Byron Katie’s “The Work” in the Voice Studio



Know Thyself.

This aphorism comes to us from the Ancient Greeks, who inscribed this saying in the forecourt of the Temple of Apollo at Delphi.

To know oneself in singing is to be familiar with the act of singing, and also with the psyche and its effect on the singing instrument.

We can never divorce the MIND from the VOICE, they are two related systems and are influenced by each other. Pre-conceptualization of the voice and the ego have a direct bearing on how we go about making vocal sound. We tend to phonate in a way that preserves our pre-concept of how we think we SHOULD sound, or what our specific musical style requires. This is one of the main reasons why changing the vocal technique can be so difficult; we are investigating the sense of self in SOUND.

The process of knowing oneself is what Socrates referred to as the “Examined Life” or self-inquiry. Being able to examine your thinking about singing, how you relate to the ACT of doing it, and your feelings about your own voice are powerful tools for self-realization and further development. If you never question the whys and wherefores of your technique and music making, you will be prevented from more profound insights and understanding of yourself in song.

Questioning your beliefs has a POWERFUL impact on every aspect of your life. However, since this is a blog about singing, my post will focus on those issues.

Many singers and teachers carry around ‘unquestioned’ beliefs about the singing voice, the market, and the end-result of the singing process. They have not questioned these beliefs and carry them around in loyalty to another teacher or musical influence.  Add to unquestioned beliefs the many stressful thoughts that singers think while taking lessons, coaching, or performing, and you have a recipe for anxiety, fear, depression, and frustration – in short, suffering.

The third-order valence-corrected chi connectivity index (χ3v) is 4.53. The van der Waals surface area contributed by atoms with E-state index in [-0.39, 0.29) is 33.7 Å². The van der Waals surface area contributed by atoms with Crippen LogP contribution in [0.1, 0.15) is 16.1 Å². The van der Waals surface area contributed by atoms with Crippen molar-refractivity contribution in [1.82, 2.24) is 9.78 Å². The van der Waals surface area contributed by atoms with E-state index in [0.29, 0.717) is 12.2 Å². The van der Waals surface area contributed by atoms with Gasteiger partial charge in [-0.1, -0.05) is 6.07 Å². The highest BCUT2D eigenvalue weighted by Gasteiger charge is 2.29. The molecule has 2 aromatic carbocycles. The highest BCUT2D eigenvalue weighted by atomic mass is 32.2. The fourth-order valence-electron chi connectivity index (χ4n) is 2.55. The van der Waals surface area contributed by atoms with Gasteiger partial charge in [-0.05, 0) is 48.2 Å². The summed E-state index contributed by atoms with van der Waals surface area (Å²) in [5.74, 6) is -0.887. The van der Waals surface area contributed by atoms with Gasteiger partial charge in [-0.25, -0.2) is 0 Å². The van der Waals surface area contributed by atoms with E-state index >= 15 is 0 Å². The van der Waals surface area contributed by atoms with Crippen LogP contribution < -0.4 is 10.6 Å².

The litany of singers’s stressful thoughts could fill books:

  • “I’m not old enough”
  • “I’m too old to sing X”
  • “I’m not pretty enough/skinny enough”
  • “They (panels/auditioners/directors/conductors) don’t LIKE me”
  • “They’re not listening to me”
  • “My voice isn’t ready for X”
  • “I’ll never be able to sing this well”
  • “Everyone is judging me”
  • “I’m not good enough to do this”
  • “I’m not talented enough to sing”
  • “I’m never going to get this”
  • “I don’t have time to think about my technique”
  • “There isn’t enough time to get everything done”
  • “I don’t have what it takes to be a singer”
  • “I’m not talented”

Over the past several years I’ve found a helpful tool in questioning stressful thoughts. The process is Byron Katie’s “The Work,” and it shares much in common with Socratic questioning.

Byron Katie, who founded a process of inquiry called “The Work,” teaches people how to end their OWN suffering by questioning their stressful thoughts. On the surface, this sounds very reductive and simple, and it is. But there is beauty in simplicity. The process is astonishingly simple, and accessible to people of all ages and backgrounds, and requires nothing more than a pen, paper, and an open mind.

The Work teaches you to identify and question the stressful thoughts that cause most of the suffering that occurs in the singer’s mind. One thing that Katie says, “There ARE NO NEW STRESSFUL THOUGHTS – they’re all recycled.” This means that we share a commonality of stressors as singers that have existed throughout all history. There’s comfort in that, as we all share similar fears and stressors.

The Work consists of four questions and a turnaround.

The first thing to do is WRITE DOWN the thought that is causing you pain or grief in your singing or performance. By writing it down, you are ‘stopping the mind.’ This means that you can’t escape the stressful thought because it has been ‘stopped’ on the paper, and it literally staring you in the face. You can no longer run from it.

Once you have stopped the mind, you then pose four questions to this stressful thought:

1. Is it true? (Yes or no. This is not a maybe answer! Notice also if your mind goes into justification – the minute it does the process of inquiry has stopped because you have become defensive. If the answer is NO, move to question 3.)

2. Can you absolutely know that it’s true? (Yes or no.)